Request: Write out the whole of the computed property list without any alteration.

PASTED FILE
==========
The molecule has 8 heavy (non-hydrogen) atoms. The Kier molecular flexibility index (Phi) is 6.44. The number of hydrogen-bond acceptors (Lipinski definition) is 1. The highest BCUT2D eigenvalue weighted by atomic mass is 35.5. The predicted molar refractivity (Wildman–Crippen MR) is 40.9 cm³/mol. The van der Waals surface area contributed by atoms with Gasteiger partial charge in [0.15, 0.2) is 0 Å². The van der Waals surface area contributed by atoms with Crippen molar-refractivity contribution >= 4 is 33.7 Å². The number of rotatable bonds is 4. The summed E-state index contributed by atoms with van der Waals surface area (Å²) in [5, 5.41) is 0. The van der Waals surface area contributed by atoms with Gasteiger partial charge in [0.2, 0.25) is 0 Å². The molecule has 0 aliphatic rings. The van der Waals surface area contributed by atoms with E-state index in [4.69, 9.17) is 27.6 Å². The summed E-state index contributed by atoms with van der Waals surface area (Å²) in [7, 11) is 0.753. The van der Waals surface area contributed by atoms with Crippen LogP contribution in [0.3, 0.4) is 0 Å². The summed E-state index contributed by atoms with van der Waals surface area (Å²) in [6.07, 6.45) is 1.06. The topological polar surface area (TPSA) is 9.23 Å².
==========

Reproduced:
The molecule has 8 heavy (non-hydrogen) atoms. The Kier molecular flexibility index (Phi) is 6.44. The number of hydrogen-bond acceptors (Lipinski definition) is 1. The highest BCUT2D eigenvalue weighted by atomic mass is 35.5. The predicted molar refractivity (Wildman–Crippen MR) is 40.9 cm³/mol. The van der Waals surface area contributed by atoms with Gasteiger partial charge in [0.15, 0.2) is 0 Å². The van der Waals surface area contributed by atoms with Crippen molar-refractivity contribution >= 4 is 33.7 Å². The number of rotatable bonds is 4. The summed E-state index contributed by atoms with van der Waals surface area (Å²) in [5, 5.41) is 0. The van der Waals surface area contributed by atoms with Gasteiger partial charge in [0.2, 0.25) is 0 Å². The molecule has 0 aliphatic rings. The van der Waals surface area contributed by atoms with E-state index in [4.69, 9.17) is 27.6 Å². The summed E-state index contributed by atoms with van der Waals surface area (Å²) in [7, 11) is 0.753. The van der Waals surface area contributed by atoms with Crippen LogP contribution in [0.3, 0.4) is 0 Å². The summed E-state index contributed by atoms with van der Waals surface area (Å²) in [6.07, 6.45) is 1.06. The topological polar surface area (TPSA) is 9.23 Å².